we live for such miracles

Who can say if the thoughts you have in your mind as you read these words are the same thoughts I had in my mind as I typed them? We are different, you and I, and the qualia of our consciousness are as divergent as two stars at the ends of the universe.

And yet, whatever has been lost in translation in the long journey of my thoughts through the maze of civilization to your mind, I think you do understand me, and you think you do understand me. Our minds managed to touch, if but briefly and imperfectly.

Does the thought not make the universe seem just a bit kinder, a bit brighter, a bit warmer and more human?

We live for such miracles.

– Ken Liu, Preface to The Paper Menagerie and Other Stories (2016)


I just flipped the last page of this lovely (and at times disturbing) collection of magical realism/science fiction short stories featuring Chinese, Taiwanese, and Japanese narratives. The writing has a beautiful ability to make you feel comforting familiarity, revulsion, sadness, or intense curiosity–sometimes all at the same time. My friend Fernando gifted it to me for my birthday and told me he read the title story at a hike’s cliff-side resting point. He finished reading, burst into tears, and called his mother. Knowing this, I sat alone enjoying a bowl of Okinawan soba (white wheat noodles garnished with pork belly and pickled ginger) at Onna Soba waiting out the pounding rain and for my bus to take me back to Naha when I cracked open The Paper Menagerie. Between mouthfuls of soba I felt tears welling and then streaming down my face, my fellow diners furtively casting confused looks my way whilst I put down my book and dabbed my face with an already damp oshibori. I also called my mother later that night.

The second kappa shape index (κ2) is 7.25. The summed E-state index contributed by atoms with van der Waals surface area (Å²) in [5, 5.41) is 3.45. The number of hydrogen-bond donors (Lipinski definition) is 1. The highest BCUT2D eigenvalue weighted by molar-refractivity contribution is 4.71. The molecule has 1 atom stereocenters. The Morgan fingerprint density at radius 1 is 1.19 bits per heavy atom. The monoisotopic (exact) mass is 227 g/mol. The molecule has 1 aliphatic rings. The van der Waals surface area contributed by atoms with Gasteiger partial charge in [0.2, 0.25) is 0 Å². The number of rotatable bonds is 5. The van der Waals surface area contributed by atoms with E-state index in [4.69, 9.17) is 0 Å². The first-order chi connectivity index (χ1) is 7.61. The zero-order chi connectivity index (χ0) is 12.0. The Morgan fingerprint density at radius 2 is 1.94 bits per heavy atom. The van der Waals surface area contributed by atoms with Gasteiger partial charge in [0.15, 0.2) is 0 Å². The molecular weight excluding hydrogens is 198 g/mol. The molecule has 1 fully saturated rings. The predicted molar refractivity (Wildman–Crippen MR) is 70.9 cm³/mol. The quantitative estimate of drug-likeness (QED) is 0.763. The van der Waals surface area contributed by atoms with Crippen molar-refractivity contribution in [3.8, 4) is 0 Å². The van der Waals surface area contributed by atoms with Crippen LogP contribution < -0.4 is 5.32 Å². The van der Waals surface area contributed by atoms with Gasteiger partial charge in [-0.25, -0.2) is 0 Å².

I love to read and it’s been a long time since a book has made me feel so much. Touching upon perspectives I grew up with or have come to know well: an independent woman, a Chinese immigrant, a person in love, a child of an incredible mother, or a contributing citizen to Japanese society, I felt a deep affinity with Liu’s words and his considerations of good, evil, and mystical are both poignant and incisive. Reading these stories simultaneously took me outside myself and urged me to consider my own experience as an Asian American. This book review describes the feeling very well.

Ken Liu is also a living interpretation of a version of my own dream. He is amazingly expressive in two languages, professionally trained as a lawyer, and simultaneously pursuing a path as a dreamer/writer. I have come away from this book with a new source of inspiration and I am so grateful.

You can read The Paper Menagerie short story here. Please tell me what you think.

xo your friend alice

Location: Tokyo, Japan

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